Yet it is like everything, for all life lived purposefully culminates in this, in doxology.

We may admire the fortunate sparrow and the swallow, who bears and nurtures her young in the rafters of YHWH’s house, so close that her babies might topple onto his altar were they to stray too early from the confines she has lovingly built for them. Yet we cannot stay, as she does. We can only depart when the hour for homeward things is due, worship so sewn into our hearts that we live longing for our next visit to this place, so like the rest of our lives, so unlike anything, so near to YHWH whose invitation shall one day no longer speak of adjournment.

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During a recent business trip to Sopron, Hungary, I booked flights through Budapest, supposing this to be the quickest way to the city of Sopron, way out on Hungary’s western border with Austria. I was wrong. Vienna would have been them logical choice.

No harm done. I purchased a Hungary Rail Pass through my US travel agent and had a delightful—if eventful—trip from Budapest to Sopron and by return. (more…)

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A pleasant train ride from Budapest and an even shorter trip from Vienna, across the Austrian border, the lovely city of Sopron holds its own as a genteel border city in Central Europe. When your travels take you to Sopron (or even to a two-day trip, say, during a visit to Vienna), you needn’t think twice about where to stay.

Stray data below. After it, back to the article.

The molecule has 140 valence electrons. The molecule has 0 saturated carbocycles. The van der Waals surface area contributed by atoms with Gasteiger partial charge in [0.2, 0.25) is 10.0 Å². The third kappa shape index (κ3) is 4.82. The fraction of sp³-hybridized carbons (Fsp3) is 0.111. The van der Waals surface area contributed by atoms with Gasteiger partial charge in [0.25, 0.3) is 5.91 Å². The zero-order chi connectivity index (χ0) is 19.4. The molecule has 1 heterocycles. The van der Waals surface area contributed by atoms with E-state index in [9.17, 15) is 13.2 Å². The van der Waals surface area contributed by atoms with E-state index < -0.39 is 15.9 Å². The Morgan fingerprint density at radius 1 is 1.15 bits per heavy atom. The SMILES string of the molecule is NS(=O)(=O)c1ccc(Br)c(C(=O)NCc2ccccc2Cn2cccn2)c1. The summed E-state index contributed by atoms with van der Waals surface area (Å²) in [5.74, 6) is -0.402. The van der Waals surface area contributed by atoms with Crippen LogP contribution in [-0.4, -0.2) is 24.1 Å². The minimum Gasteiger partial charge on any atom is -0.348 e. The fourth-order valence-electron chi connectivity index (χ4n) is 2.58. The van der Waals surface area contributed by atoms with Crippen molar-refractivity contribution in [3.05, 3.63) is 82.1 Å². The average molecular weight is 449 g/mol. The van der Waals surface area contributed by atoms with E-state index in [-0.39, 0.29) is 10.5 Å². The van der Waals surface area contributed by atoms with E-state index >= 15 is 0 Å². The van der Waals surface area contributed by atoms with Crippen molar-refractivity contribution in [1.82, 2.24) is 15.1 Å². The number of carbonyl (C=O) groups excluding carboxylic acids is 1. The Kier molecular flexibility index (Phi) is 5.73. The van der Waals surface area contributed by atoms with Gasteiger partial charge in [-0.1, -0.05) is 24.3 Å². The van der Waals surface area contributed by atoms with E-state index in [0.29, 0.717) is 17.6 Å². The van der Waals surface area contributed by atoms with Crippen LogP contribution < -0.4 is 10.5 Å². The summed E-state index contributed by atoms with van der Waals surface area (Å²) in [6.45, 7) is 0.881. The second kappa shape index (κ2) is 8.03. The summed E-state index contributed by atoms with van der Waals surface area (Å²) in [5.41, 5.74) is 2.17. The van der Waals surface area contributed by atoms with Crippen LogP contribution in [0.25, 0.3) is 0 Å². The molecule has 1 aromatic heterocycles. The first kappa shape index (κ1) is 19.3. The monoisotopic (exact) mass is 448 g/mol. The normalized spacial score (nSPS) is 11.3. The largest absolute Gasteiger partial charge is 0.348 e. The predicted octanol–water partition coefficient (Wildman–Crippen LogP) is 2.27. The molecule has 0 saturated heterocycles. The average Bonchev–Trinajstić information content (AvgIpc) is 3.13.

The Hotel Fagus offers ultra-modern, tasteful, and quiet lodgings with excellent food on site and the city center just a short taxi ride away.

I discovered both Sopron and the Hotel Fagus as a participant in a 200-member conference. Arrangements were managed will skill, grace, and at an agreeable price. For this reason, I can recommend the Fagus for private travel as well as for conference hosting.

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This very handy app has more than once alerted me to the need to change a seat before getting stuck with my feet wedged into the space left by an ‘electronics module’ under the seat in front of me. It’s not exhaustive. For example, the USAirways Embraer E90 that’ll take me from Philly to Indy is not to be found. But perfection is a high bar. This app is very good.